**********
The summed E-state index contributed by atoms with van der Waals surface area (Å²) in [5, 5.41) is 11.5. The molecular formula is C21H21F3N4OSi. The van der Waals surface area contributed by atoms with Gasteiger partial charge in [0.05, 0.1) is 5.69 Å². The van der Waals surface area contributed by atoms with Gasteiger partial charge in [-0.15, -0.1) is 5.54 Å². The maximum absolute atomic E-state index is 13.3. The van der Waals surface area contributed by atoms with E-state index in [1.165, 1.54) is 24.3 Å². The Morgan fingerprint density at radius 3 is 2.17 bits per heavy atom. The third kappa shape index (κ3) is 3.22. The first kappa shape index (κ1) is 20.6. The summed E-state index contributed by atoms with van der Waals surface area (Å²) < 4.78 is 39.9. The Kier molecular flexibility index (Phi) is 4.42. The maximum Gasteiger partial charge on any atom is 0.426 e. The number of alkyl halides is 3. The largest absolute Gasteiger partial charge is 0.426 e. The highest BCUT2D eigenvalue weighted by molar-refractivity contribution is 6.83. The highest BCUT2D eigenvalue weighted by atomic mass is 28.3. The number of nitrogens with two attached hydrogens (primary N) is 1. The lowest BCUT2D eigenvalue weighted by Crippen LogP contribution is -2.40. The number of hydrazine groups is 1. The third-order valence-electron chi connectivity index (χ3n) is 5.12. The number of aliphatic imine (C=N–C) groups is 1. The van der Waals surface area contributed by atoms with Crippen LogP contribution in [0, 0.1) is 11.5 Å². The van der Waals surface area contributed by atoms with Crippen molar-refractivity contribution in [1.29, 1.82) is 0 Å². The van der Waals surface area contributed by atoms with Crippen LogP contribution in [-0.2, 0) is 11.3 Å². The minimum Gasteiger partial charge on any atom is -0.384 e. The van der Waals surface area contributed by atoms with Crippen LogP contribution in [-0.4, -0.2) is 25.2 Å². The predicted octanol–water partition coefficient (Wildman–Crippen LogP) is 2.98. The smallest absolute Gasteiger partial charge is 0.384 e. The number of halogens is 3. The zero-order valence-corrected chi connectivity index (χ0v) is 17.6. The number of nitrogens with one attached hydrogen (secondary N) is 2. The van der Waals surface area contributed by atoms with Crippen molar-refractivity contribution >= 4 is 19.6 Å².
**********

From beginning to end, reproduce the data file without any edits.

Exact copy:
The summed E-state index contributed by atoms with van der Waals surface area (Å²) in [5, 5.41) is 11.5. The molecular formula is C21H21F3N4OSi. The van der Waals surface area contributed by atoms with Gasteiger partial charge in [0.05, 0.1) is 5.69 Å². The van der Waals surface area contributed by atoms with Gasteiger partial charge in [-0.15, -0.1) is 5.54 Å². The maximum absolute atomic E-state index is 13.3. The van der Waals surface area contributed by atoms with E-state index in [1.165, 1.54) is 24.3 Å². The Morgan fingerprint density at radius 3 is 2.17 bits per heavy atom. The third kappa shape index (κ3) is 3.22. The first kappa shape index (κ1) is 20.6. The summed E-state index contributed by atoms with van der Waals surface area (Å²) < 4.78 is 39.9. The Kier molecular flexibility index (Phi) is 4.42. The maximum Gasteiger partial charge on any atom is 0.426 e. The number of alkyl halides is 3. The largest absolute Gasteiger partial charge is 0.426 e. The highest BCUT2D eigenvalue weighted by molar-refractivity contribution is 6.83. The highest BCUT2D eigenvalue weighted by atomic mass is 28.3. The number of nitrogens with two attached hydrogens (primary N) is 1. The lowest BCUT2D eigenvalue weighted by Crippen LogP contribution is -2.40. The number of hydrazine groups is 1. The third-order valence-electron chi connectivity index (χ3n) is 5.12. The number of aliphatic imine (C=N–C) groups is 1. The van der Waals surface area contributed by atoms with Crippen LogP contribution in [0, 0.1) is 11.5 Å². The van der Waals surface area contributed by atoms with Crippen molar-refractivity contribution in [1.29, 1.82) is 0 Å². The van der Waals surface area contributed by atoms with Crippen LogP contribution in [-0.2, 0) is 11.3 Å². The minimum Gasteiger partial charge on any atom is -0.384 e. The van der Waals surface area contributed by atoms with Crippen LogP contribution in [-0.4, -0.2) is 25.2 Å². The predicted octanol–water partition coefficient (Wildman–Crippen LogP) is 2.98. The smallest absolute Gasteiger partial charge is 0.384 e. The number of halogens is 3. The zero-order valence-corrected chi connectivity index (χ0v) is 17.6. The number of nitrogens with one attached hydrogen (secondary N) is 2. The van der Waals surface area contributed by atoms with Crippen molar-refractivity contribution >= 4 is 19.6 Å².